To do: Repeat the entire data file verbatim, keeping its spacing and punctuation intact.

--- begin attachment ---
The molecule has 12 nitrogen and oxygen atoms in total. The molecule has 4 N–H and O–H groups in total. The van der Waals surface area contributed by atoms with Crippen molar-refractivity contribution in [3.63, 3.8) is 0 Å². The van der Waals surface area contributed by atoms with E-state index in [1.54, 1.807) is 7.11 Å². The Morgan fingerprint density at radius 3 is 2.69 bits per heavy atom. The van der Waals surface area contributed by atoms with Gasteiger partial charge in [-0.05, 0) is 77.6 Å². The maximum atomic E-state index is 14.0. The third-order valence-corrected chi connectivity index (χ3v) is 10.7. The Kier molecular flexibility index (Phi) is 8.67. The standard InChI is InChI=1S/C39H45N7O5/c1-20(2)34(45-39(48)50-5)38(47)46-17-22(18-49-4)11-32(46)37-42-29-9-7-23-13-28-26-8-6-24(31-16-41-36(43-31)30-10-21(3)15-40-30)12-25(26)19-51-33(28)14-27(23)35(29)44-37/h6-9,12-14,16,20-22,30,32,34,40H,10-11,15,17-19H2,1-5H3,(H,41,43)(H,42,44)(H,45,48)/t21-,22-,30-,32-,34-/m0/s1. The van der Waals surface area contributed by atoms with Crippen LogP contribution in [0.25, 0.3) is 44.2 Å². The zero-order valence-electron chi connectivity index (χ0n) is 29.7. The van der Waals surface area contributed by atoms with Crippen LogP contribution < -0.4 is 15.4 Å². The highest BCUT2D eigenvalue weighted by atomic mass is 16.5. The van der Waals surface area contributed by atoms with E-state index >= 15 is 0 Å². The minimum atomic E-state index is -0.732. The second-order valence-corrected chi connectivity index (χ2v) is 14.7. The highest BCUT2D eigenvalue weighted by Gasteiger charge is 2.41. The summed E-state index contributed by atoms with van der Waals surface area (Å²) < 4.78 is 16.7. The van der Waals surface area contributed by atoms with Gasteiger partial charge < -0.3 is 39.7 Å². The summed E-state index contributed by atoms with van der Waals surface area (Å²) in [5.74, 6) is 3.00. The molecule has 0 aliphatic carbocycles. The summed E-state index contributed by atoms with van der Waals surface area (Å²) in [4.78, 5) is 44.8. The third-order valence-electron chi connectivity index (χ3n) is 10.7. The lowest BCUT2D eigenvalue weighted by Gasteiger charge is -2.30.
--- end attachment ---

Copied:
The molecule has 12 nitrogen and oxygen atoms in total. The molecule has 4 N–H and O–H groups in total. The van der Waals surface area contributed by atoms with Crippen molar-refractivity contribution in [3.63, 3.8) is 0 Å². The van der Waals surface area contributed by atoms with E-state index in [1.54, 1.807) is 7.11 Å². The Morgan fingerprint density at radius 3 is 2.69 bits per heavy atom. The van der Waals surface area contributed by atoms with Gasteiger partial charge in [-0.05, 0) is 77.6 Å². The maximum atomic E-state index is 14.0. The third-order valence-corrected chi connectivity index (χ3v) is 10.7. The Kier molecular flexibility index (Phi) is 8.67. The standard InChI is InChI=1S/C39H45N7O5/c1-20(2)34(45-39(48)50-5)38(47)46-17-22(18-49-4)11-32(46)37-42-29-9-7-23-13-28-26-8-6-24(31-16-41-36(43-31)30-10-21(3)15-40-30)12-25(26)19-51-33(28)14-27(23)35(29)44-37/h6-9,12-14,16,20-22,30,32,34,40H,10-11,15,17-19H2,1-5H3,(H,41,43)(H,42,44)(H,45,48)/t21-,22-,30-,32-,34-/m0/s1. The van der Waals surface area contributed by atoms with Crippen LogP contribution in [0.25, 0.3) is 44.2 Å². The zero-order valence-electron chi connectivity index (χ0n) is 29.7. The van der Waals surface area contributed by atoms with Crippen LogP contribution < -0.4 is 15.4 Å². The highest BCUT2D eigenvalue weighted by atomic mass is 16.5. The van der Waals surface area contributed by atoms with E-state index >= 15 is 0 Å². The minimum atomic E-state index is -0.732. The second-order valence-corrected chi connectivity index (χ2v) is 14.7. The highest BCUT2D eigenvalue weighted by Gasteiger charge is 2.41. The summed E-state index contributed by atoms with van der Waals surface area (Å²) < 4.78 is 16.7. The van der Waals surface area contributed by atoms with Gasteiger partial charge < -0.3 is 39.7 Å². The summed E-state index contributed by atoms with van der Waals surface area (Å²) in [5.74, 6) is 3.00. The molecule has 0 aliphatic carbocycles. The summed E-state index contributed by atoms with van der Waals surface area (Å²) in [4.78, 5) is 44.8. The third-order valence-electron chi connectivity index (χ3n) is 10.7. The lowest BCUT2D eigenvalue weighted by Gasteiger charge is -2.30.